First, you need to understand that data in Roam is not end-to-end encrypted (more on this later). That might not be such a big deal, except that when you share a note in Roan, all of the data in your entire graph gets loaded in your visitor’s browser. There’s even a warning if you toggle on the setting for sharing individual pages:

The alternative is to make your entire graph public, but if you keep notes on things you don’t want to share with the world you’ll need to keep that info in a separate graph (meaning it’s unlinkable from the graph that you share).

Like Obsidian, Roam also doesn’t have a way to publish directly to Wordpress. But it also doesn’t use standard Markdown, which means you can’t simply copy and paste either. It seems like the Roam team is focused on developing more multi-user features, but at the moment it’s not a great publishing or sharing platform for most people.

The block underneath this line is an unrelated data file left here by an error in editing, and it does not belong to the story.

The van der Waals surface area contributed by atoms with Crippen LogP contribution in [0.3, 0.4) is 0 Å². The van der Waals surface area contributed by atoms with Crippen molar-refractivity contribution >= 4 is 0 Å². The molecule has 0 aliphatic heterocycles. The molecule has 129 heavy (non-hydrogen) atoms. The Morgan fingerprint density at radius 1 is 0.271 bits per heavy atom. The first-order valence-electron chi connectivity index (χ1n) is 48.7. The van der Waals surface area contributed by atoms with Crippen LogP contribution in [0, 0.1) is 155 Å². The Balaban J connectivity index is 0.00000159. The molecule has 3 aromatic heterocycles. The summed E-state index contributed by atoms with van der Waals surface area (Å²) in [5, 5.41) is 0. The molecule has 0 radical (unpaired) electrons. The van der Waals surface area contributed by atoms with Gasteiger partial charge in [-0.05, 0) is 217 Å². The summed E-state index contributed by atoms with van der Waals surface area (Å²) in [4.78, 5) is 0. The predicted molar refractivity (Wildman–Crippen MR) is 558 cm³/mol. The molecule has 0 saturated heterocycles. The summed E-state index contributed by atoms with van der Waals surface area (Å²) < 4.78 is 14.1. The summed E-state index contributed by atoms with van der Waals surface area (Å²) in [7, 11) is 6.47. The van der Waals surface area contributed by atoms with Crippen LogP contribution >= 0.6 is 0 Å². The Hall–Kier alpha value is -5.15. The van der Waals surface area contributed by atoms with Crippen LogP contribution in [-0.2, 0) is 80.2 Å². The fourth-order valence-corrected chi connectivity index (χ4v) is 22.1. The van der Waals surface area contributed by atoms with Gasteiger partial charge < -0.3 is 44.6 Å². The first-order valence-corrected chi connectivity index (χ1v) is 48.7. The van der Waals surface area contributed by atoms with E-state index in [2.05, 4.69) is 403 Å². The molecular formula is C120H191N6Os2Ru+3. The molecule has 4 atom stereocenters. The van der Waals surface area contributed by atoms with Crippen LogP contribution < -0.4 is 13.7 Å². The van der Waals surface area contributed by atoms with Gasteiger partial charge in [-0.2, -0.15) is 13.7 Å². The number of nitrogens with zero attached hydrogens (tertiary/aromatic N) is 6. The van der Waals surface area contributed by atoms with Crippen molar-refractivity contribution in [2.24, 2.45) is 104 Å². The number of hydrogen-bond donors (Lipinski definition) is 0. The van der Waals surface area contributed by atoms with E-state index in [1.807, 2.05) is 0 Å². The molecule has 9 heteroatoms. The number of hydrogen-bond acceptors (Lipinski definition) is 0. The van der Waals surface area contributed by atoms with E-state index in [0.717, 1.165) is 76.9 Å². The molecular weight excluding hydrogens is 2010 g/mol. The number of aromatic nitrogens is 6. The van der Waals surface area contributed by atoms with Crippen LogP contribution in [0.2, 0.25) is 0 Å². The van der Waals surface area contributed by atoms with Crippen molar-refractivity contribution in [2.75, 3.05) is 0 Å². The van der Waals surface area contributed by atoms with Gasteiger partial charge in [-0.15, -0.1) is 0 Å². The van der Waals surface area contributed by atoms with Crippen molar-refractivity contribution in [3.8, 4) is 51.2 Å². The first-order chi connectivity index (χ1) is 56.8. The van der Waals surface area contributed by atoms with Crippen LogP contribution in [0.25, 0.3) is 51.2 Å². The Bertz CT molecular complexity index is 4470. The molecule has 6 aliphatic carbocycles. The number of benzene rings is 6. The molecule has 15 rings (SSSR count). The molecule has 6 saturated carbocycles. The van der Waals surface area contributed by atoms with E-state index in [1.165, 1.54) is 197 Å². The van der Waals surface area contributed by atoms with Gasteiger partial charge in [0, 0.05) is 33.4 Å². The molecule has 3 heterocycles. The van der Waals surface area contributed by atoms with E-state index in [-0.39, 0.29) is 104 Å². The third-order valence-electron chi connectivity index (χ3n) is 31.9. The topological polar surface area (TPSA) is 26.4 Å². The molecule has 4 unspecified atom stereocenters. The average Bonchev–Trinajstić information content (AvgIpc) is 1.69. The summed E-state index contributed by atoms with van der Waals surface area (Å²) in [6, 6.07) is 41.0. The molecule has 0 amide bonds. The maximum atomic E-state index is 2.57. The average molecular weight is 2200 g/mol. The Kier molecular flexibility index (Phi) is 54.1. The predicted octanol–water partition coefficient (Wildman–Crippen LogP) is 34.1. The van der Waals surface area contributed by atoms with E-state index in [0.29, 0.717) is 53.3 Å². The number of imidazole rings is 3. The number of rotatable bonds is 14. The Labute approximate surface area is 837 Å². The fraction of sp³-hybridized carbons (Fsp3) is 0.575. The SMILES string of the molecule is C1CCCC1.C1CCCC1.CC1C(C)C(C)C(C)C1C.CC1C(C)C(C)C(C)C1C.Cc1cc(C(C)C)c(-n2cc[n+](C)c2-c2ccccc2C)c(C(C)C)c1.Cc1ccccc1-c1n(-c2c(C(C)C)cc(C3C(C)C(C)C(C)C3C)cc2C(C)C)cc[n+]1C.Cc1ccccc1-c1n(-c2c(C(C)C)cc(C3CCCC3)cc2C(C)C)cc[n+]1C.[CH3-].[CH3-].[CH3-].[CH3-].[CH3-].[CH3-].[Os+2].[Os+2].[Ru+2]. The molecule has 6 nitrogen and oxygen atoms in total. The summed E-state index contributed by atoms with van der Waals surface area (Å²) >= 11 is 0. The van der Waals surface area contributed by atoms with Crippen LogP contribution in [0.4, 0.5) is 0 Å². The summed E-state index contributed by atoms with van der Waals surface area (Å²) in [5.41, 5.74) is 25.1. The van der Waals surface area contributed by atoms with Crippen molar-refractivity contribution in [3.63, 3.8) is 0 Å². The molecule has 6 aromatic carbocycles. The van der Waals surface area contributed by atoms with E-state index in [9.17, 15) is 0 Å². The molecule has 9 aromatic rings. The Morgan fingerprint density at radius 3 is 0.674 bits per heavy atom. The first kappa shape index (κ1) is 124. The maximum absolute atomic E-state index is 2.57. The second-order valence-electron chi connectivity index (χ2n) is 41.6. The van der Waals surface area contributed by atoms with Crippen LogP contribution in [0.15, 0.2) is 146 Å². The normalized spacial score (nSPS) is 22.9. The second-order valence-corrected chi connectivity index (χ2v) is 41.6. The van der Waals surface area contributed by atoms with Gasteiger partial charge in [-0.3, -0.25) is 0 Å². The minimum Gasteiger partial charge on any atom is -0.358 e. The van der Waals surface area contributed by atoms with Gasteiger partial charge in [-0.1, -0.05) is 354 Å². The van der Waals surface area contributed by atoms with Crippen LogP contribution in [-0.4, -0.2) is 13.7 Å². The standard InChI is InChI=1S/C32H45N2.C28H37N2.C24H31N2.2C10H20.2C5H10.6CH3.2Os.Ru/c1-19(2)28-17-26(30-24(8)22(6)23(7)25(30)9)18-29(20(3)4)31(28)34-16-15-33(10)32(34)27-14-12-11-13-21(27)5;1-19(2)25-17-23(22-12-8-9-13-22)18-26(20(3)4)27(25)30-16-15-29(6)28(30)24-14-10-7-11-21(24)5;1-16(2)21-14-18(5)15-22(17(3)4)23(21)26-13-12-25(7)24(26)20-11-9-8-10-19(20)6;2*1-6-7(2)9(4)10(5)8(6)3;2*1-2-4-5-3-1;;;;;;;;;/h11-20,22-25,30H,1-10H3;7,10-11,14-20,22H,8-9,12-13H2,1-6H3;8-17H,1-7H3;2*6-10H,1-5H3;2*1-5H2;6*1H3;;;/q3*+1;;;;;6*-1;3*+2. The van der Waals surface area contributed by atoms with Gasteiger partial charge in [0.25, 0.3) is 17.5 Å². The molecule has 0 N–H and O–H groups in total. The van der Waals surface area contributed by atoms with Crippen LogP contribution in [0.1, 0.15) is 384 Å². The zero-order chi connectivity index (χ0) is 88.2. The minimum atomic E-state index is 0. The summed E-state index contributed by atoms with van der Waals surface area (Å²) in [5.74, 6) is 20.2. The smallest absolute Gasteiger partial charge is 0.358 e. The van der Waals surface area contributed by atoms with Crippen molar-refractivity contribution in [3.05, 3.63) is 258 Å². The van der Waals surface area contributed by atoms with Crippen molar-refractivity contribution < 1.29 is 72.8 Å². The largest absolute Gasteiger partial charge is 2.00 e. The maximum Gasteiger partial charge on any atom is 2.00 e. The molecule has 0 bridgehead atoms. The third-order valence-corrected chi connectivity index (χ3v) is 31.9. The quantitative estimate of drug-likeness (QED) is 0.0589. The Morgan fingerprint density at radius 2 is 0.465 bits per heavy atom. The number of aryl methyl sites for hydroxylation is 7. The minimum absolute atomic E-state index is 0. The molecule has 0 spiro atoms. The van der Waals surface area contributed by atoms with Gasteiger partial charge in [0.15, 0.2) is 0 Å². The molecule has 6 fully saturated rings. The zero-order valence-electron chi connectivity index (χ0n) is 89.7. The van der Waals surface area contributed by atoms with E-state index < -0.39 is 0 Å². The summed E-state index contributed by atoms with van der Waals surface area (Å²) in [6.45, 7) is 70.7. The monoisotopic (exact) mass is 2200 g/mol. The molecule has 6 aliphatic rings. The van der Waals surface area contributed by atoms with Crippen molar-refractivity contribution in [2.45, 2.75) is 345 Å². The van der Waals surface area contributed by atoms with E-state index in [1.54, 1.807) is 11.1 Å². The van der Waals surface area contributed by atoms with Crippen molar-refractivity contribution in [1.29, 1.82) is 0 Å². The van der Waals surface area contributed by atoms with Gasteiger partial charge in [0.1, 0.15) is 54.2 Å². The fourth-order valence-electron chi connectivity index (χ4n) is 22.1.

Winner: Obsidian

Data Security

Your notes should be private unless you decide to share them. Plain and simple.


If you’re concerned about the security of your notes, Obsidian is the obvious choice for a couple of reasons.

First, all your notes in Obsidian are really just text files that are stored locally on your computer. They’re not shared publicly anywhere by default unless your vault is located in a shared folder like Dropbox or iCloud Drive.

Second, the Obsidian Sync service (another add-on which currently costs $4/month, paid annually) is end-to-end encrypted. Whatever data you decide to send to the Obsidian servers is encrypted from the moment it leaves you hard drive to the moment you download it on a new device.

It’s also important to note that you don’t need to use Obsidian’s Sync service. But it is the best way to sync data if you’re going to use the Obsidian mobile app.


With Roam Research, everything is stored on their servers. There’s also no two-factor authentication for logging in, and no end-to-end encryption of your stored data.

For some, that’s not a big deal. If someone wants to steal my sermon notes, I don’t really care. But if you store sensitive information in your notes, Roam’s “security by obscurity” is not going to be enough.

Winner: Obsidian